New test could help reduce exposure to bloodborne pathogens

June 17, 2015

One of the biggest dangers of bloodborne pathogens is that many people who are exposed to them do not get tested and therefore are unaware they could be putting others in danger. This is one of the reasons why having a culture of safety, which encourages healthcare workers to report any injuries from needlestick is so important. In addition, it's also crucial that medical organisations have comprehensive reporting and risk assessment procedures in place, to ensure professionals and patients are as protected as possible.

A team at Harvard University Medical School have developed a test that could help minimise the risk posed to healthcare workers, by identifying past exposure to any known human infection with one simple blood test. 

Published in the journal Science, it is hoped their work will not only limit exposure to bloodborne pathogens through a more accurate diagnosis procedure but could also lead to better insight into how viruses develop into diseases.

When someone is exposed to an infection, the immune system creates antibodies, which are designed to fight the virus and recognise a small fragment of the virus. This makes their interaction very specific. By looking at the infections fought by the immune system, the test is able to decode a person's history by using a single drop of blood.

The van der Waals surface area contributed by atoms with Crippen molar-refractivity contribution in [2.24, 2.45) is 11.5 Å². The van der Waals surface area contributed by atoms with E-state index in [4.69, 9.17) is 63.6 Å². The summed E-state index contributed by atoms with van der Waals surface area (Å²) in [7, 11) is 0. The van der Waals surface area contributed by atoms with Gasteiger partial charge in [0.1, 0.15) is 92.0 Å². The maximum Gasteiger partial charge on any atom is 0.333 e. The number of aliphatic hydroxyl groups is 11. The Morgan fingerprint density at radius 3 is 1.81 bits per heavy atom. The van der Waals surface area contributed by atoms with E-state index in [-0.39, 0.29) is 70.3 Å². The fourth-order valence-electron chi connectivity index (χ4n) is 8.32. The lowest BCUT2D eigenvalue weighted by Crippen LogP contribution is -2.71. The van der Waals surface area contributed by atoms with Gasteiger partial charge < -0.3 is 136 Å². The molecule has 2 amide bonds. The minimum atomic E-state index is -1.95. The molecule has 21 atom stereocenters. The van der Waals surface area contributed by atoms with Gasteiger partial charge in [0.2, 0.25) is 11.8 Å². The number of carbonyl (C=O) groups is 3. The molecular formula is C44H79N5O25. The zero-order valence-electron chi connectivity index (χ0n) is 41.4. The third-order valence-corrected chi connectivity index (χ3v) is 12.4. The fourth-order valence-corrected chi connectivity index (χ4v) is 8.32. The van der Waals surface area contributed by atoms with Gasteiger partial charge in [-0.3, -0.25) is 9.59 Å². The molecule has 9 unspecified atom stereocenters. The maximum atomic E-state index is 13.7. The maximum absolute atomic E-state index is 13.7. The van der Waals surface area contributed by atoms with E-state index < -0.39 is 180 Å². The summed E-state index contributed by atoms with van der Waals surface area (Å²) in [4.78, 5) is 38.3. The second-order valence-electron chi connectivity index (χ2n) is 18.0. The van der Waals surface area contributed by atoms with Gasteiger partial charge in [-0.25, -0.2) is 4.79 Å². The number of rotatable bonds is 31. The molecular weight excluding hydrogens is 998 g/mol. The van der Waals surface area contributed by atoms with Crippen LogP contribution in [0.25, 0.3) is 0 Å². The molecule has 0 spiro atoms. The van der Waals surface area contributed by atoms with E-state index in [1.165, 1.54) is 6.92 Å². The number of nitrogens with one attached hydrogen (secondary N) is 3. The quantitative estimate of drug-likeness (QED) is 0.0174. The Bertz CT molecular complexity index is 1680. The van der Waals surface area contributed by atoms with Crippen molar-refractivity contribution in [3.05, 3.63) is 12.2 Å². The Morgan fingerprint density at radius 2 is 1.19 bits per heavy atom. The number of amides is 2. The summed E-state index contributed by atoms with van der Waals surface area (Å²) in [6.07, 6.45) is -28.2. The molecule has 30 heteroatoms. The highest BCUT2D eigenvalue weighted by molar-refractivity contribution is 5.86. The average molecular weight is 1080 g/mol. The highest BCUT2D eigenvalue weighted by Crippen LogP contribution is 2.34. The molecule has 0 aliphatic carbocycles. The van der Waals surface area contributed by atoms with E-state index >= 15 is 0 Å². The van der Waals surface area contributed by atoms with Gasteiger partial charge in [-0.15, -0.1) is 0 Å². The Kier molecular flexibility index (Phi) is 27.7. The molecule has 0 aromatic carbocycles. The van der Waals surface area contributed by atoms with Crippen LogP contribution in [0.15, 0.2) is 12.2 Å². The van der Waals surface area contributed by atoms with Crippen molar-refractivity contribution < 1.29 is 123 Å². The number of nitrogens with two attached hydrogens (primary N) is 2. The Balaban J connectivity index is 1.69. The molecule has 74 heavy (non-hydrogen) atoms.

The test relies on the fact that virus-specific antibodies can survive for years after an infection has been treated. This means that looking at which antibodies are present in a person can give a detailed record of what viruses they have been exposed to.

Until recently, this technique could only be used to identify a small number of viruses, but advances in synthetic biology and rapid gene sequencing means it is possible to analyse more than 1,000 strains of human viruses with a single drop of blood. 

By generating a pool of bacteriophage, each expressing a tiny fragment of the human virus history on its surface, the team were able to use the antibodies in the blood to identify only the bacteriophage that expressed protein fragments recognised by the antibodies in the blood sample.

By sequencing the bacteriophage DNA, the team could see the human viruses that the person has been exposed to.

It is hoped the $25 (£16) test could transform the battle against bloodborne pathogens, making screening much easier and quicker and reducing the chance that people will infect others. 

Speaking to Science in Action, Professor Stephen Elledge from the Harvard University Medical School, who led the research team, said the new technique would overcome the problems experienced in the past with gene sequencing.

Professor Elledge estimates that their VirScan test can process 100 samples in two to three days.

“Normally, when a doctor wants to know if someone’s been infected with a virus, they have to guess what the virus is, and then look specifically for that virus,” Professor Elledge, who conducted the project at Brigham and Women’s Hospital in Boston, told the Guardian. 

“This could lead to a diagnostic where people go annually to their doctor and get their viral history recorded. It could certainly discover viral infections that are serious and that a patient didn’t know they had,” he said.

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